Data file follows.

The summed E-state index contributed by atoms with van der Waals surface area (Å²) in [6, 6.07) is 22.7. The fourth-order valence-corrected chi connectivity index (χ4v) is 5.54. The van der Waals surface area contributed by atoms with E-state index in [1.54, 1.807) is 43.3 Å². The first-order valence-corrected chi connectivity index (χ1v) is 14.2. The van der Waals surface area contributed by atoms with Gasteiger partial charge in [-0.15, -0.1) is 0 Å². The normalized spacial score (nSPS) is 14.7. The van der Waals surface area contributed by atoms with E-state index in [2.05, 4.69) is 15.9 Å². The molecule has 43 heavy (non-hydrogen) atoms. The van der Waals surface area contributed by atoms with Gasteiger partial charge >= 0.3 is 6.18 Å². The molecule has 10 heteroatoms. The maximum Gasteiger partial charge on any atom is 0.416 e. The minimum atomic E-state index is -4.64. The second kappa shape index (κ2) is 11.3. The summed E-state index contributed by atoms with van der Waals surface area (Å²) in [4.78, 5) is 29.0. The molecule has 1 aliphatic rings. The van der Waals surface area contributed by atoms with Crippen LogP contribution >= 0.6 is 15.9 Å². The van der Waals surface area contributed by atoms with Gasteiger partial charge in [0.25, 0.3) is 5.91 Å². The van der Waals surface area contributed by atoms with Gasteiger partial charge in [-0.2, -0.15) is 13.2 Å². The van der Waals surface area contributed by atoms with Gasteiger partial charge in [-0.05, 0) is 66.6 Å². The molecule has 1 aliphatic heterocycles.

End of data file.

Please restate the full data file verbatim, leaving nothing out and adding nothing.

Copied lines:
The summed E-state index contributed by atoms with van der Waals surface area (Å²) in [6, 6.07) is 22.7. The fourth-order valence-corrected chi connectivity index (χ4v) is 5.54. The van der Waals surface area contributed by atoms with E-state index in [1.54, 1.807) is 43.3 Å². The first-order valence-corrected chi connectivity index (χ1v) is 14.2. The van der Waals surface area contributed by atoms with Gasteiger partial charge in [-0.15, -0.1) is 0 Å². The normalized spacial score (nSPS) is 14.7. The van der Waals surface area contributed by atoms with E-state index in [2.05, 4.69) is 15.9 Å². The molecule has 43 heavy (non-hydrogen) atoms. The van der Waals surface area contributed by atoms with Gasteiger partial charge >= 0.3 is 6.18 Å². The molecule has 10 heteroatoms. The maximum Gasteiger partial charge on any atom is 0.416 e. The minimum atomic E-state index is -4.64. The second kappa shape index (κ2) is 11.3. The summed E-state index contributed by atoms with van der Waals surface area (Å²) in [4.78, 5) is 29.0. The molecule has 1 aliphatic rings. The van der Waals surface area contributed by atoms with Crippen LogP contribution >= 0.6 is 15.9 Å². The van der Waals surface area contributed by atoms with Gasteiger partial charge in [0.25, 0.3) is 5.91 Å². The van der Waals surface area contributed by atoms with Gasteiger partial charge in [-0.2, -0.15) is 13.2 Å². The van der Waals surface area contributed by atoms with Gasteiger partial charge in [-0.05, 0) is 66.6 Å². The molecule has 1 aliphatic heterocycles.